Fiona Vietch Smith is another example of a British author I've just met, and thoroughly enjoyed. The Jazz Files is the first book in her new Poppy Denby Investigates series. Set in the early 1920s, Poppy Denby is a young girl from Northumberland who moves to London to start a career.
With the encouragement of her former-suffragette Aunt Dot, Poppy applies at The Daily Globe. She is hired as an assistant to the editor, but quickly finds herself writing articles when the newspaper is short-staffed. Rollo Rolandson (the newspaper owner and editor) is impressed with Poppy's nose for news and soon she is embroiled in unraveling a 7 year old mystery that involves her aunt and her suffragette friends.
I picked up The Jazz Files when I was recovering the flu. I thought I might as well get started on it, while I was resting. But I couldn't put the book down and read the whole thing in one afternoon. I loved meeting Poppy and her friends. I do enjoy books and movies set in the 1920s, but mostly I just enjoy a good mystery. I was delighted by The Jazz Files and found it to be very well-written.
Fiona has created a lovely website at www.PoppyDenby.com where you can learn more about her book series and the 1920s. I enjoyed watching a video of one of the dances mentioned in the book, and looking at old photos that set the mood for The Jazz Files. One of the pictures fit my vision of Delilah perfectly, and another photo could have been the curly-haired Poppy.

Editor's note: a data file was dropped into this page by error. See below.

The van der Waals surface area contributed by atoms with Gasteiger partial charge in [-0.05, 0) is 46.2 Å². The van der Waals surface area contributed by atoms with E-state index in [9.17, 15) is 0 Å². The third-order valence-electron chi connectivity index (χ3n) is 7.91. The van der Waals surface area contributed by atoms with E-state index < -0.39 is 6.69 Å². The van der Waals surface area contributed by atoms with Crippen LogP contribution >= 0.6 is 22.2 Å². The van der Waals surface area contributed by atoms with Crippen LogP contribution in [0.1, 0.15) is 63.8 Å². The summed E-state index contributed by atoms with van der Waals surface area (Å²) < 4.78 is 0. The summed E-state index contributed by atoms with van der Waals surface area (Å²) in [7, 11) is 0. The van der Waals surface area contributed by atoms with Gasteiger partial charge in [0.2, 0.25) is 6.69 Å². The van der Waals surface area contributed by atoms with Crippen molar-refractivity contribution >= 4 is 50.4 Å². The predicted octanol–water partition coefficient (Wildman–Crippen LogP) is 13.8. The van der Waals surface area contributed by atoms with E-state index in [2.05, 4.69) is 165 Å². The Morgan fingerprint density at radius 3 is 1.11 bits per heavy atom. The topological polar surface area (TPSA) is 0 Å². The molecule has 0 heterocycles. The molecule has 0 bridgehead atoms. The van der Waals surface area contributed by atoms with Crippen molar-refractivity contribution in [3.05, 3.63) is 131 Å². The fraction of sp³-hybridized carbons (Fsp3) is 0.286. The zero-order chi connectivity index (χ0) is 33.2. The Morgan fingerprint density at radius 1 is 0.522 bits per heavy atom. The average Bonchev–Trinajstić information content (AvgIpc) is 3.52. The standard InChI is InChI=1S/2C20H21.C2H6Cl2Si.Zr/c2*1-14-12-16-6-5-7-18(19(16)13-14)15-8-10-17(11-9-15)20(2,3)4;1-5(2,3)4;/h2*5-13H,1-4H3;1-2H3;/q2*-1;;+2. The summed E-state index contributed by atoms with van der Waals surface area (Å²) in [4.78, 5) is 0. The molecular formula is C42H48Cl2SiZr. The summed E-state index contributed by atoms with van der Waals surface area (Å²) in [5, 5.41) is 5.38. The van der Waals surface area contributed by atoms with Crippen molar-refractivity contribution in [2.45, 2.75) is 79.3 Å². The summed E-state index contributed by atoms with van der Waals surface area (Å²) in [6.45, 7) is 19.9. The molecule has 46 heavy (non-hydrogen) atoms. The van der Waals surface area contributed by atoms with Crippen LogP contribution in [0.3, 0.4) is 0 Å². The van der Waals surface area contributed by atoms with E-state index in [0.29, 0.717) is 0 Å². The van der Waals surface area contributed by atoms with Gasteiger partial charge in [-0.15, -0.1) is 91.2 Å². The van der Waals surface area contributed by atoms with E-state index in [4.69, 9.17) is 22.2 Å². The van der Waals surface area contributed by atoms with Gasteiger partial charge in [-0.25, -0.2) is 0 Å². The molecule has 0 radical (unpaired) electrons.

Note: For those who only want to read Christian fiction, some may not feel this is Christian enough. For instance, many of Poppy's friends and even family are not living godly lifestyles, Poppy has left her parent's Methodist upbringing and tries things that would shock her parents, including drinking moderately. There is an accusation of a same-gender relationship that may also upset the most critical readers. However, Poppy does have a relationship with God and has her own spiritual renewal while attending a Catholic Mass in France, even though she isn't Catholic. As in most British literature, religion is kept more as an undertone rather than an overtone to the book.
The Jazz Files is a charming cozy mystery that I thoroughly enjoyed. My 16 year old daughter will be reading it now that I've finished with it. I consider it completely appropriate for her to read and would have allowed her to read it at 13 or 14, as well. I'm looking forward to future Poppy Denby mysteries, and other books by Fiona Vietch Smith.